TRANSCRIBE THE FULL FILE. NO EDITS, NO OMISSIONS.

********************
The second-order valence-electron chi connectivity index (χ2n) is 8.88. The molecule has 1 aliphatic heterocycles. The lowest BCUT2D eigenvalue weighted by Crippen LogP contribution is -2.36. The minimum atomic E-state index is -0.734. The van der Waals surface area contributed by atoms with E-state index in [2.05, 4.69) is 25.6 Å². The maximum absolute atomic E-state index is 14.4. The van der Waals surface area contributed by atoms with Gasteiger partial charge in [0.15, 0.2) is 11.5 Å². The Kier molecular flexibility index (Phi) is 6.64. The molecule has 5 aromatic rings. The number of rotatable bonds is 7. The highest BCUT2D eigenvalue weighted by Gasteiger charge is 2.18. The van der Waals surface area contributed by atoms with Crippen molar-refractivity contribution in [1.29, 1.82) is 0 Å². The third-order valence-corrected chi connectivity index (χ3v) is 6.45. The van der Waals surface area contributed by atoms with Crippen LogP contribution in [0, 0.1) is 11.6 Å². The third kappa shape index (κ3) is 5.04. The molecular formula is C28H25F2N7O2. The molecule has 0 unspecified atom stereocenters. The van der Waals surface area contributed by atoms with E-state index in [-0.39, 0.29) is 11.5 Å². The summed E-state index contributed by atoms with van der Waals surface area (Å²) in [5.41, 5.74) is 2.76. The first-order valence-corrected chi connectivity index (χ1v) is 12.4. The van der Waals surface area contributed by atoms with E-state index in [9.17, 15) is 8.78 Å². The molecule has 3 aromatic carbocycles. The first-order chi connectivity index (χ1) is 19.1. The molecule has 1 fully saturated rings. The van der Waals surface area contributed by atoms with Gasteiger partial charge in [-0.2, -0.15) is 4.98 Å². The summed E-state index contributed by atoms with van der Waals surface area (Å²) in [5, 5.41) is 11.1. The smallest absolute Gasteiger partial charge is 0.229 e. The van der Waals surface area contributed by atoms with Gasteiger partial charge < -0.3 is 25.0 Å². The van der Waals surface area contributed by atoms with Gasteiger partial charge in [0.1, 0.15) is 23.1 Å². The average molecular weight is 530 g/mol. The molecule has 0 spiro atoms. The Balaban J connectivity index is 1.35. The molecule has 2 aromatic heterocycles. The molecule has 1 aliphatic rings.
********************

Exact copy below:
The second-order valence-electron chi connectivity index (χ2n) is 8.88. The molecule has 1 aliphatic heterocycles. The lowest BCUT2D eigenvalue weighted by Crippen LogP contribution is -2.36. The minimum atomic E-state index is -0.734. The van der Waals surface area contributed by atoms with E-state index in [2.05, 4.69) is 25.6 Å². The maximum absolute atomic E-state index is 14.4. The van der Waals surface area contributed by atoms with Gasteiger partial charge in [0.15, 0.2) is 11.5 Å². The Kier molecular flexibility index (Phi) is 6.64. The molecule has 5 aromatic rings. The number of rotatable bonds is 7. The highest BCUT2D eigenvalue weighted by Gasteiger charge is 2.18. The van der Waals surface area contributed by atoms with Crippen molar-refractivity contribution in [1.29, 1.82) is 0 Å². The third-order valence-corrected chi connectivity index (χ3v) is 6.45. The van der Waals surface area contributed by atoms with Crippen LogP contribution in [0, 0.1) is 11.6 Å². The third kappa shape index (κ3) is 5.04. The molecular formula is C28H25F2N7O2. The molecule has 0 unspecified atom stereocenters. The van der Waals surface area contributed by atoms with E-state index in [-0.39, 0.29) is 11.5 Å². The summed E-state index contributed by atoms with van der Waals surface area (Å²) in [5.41, 5.74) is 2.76. The first-order valence-corrected chi connectivity index (χ1v) is 12.4. The van der Waals surface area contributed by atoms with E-state index in [9.17, 15) is 8.78 Å². The molecule has 3 aromatic carbocycles. The first-order chi connectivity index (χ1) is 19.1. The molecule has 1 fully saturated rings. The van der Waals surface area contributed by atoms with Gasteiger partial charge in [-0.2, -0.15) is 4.98 Å². The summed E-state index contributed by atoms with van der Waals surface area (Å²) in [5, 5.41) is 11.1. The smallest absolute Gasteiger partial charge is 0.229 e. The van der Waals surface area contributed by atoms with Gasteiger partial charge < -0.3 is 25.0 Å². The van der Waals surface area contributed by atoms with Gasteiger partial charge in [0.1, 0.15) is 23.1 Å². The average molecular weight is 530 g/mol. The molecule has 0 spiro atoms. The Balaban J connectivity index is 1.35. The molecule has 2 aromatic heterocycles. The molecule has 1 aliphatic rings.